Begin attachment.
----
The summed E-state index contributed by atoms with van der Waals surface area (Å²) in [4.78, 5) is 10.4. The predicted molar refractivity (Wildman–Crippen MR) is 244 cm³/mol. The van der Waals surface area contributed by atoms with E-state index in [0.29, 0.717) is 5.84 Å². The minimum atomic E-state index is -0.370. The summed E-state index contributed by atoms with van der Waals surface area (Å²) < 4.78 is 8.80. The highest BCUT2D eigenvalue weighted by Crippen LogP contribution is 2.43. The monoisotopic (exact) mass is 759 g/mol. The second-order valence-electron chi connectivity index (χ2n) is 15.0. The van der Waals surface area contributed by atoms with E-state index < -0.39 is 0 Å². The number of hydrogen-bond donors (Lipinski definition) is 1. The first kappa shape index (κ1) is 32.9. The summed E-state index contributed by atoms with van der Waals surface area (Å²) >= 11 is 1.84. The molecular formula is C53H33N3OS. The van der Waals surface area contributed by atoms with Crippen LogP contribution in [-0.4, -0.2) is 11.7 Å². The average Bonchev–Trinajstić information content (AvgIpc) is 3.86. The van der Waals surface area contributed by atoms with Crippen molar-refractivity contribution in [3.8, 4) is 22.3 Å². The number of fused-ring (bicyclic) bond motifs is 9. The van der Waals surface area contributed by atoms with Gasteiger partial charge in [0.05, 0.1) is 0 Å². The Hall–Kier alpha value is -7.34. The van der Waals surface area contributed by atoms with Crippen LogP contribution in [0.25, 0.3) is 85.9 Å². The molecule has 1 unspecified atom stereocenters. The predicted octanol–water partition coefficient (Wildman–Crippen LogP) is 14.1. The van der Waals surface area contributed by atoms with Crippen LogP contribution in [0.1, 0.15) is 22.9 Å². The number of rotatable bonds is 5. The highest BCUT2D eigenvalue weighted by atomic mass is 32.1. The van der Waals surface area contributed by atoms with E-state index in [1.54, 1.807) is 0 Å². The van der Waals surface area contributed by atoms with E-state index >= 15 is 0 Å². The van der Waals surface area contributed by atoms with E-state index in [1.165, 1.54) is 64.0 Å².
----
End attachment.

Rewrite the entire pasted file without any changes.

The summed E-state index contributed by atoms with van der Waals surface area (Å²) in [4.78, 5) is 10.4. The predicted molar refractivity (Wildman–Crippen MR) is 244 cm³/mol. The van der Waals surface area contributed by atoms with E-state index in [0.29, 0.717) is 5.84 Å². The minimum atomic E-state index is -0.370. The summed E-state index contributed by atoms with van der Waals surface area (Å²) < 4.78 is 8.80. The highest BCUT2D eigenvalue weighted by Crippen LogP contribution is 2.43. The monoisotopic (exact) mass is 759 g/mol. The second-order valence-electron chi connectivity index (χ2n) is 15.0. The van der Waals surface area contributed by atoms with E-state index < -0.39 is 0 Å². The number of hydrogen-bond donors (Lipinski definition) is 1. The first kappa shape index (κ1) is 32.9. The summed E-state index contributed by atoms with van der Waals surface area (Å²) >= 11 is 1.84. The molecular formula is C53H33N3OS. The van der Waals surface area contributed by atoms with Crippen LogP contribution in [-0.4, -0.2) is 11.7 Å². The average Bonchev–Trinajstić information content (AvgIpc) is 3.86. The van der Waals surface area contributed by atoms with Crippen molar-refractivity contribution in [3.8, 4) is 22.3 Å². The number of fused-ring (bicyclic) bond motifs is 9. The van der Waals surface area contributed by atoms with Gasteiger partial charge in [0.05, 0.1) is 0 Å². The Hall–Kier alpha value is -7.34. The van der Waals surface area contributed by atoms with Crippen LogP contribution in [0.25, 0.3) is 85.9 Å². The molecule has 1 unspecified atom stereocenters. The predicted octanol–water partition coefficient (Wildman–Crippen LogP) is 14.1. The van der Waals surface area contributed by atoms with Crippen LogP contribution in [0.1, 0.15) is 22.9 Å². The number of rotatable bonds is 5. The highest BCUT2D eigenvalue weighted by atomic mass is 32.1. The van der Waals surface area contributed by atoms with E-state index in [1.54, 1.807) is 0 Å². The van der Waals surface area contributed by atoms with E-state index >= 15 is 0 Å². The van der Waals surface area contributed by atoms with E-state index in [1.165, 1.54) is 64.0 Å².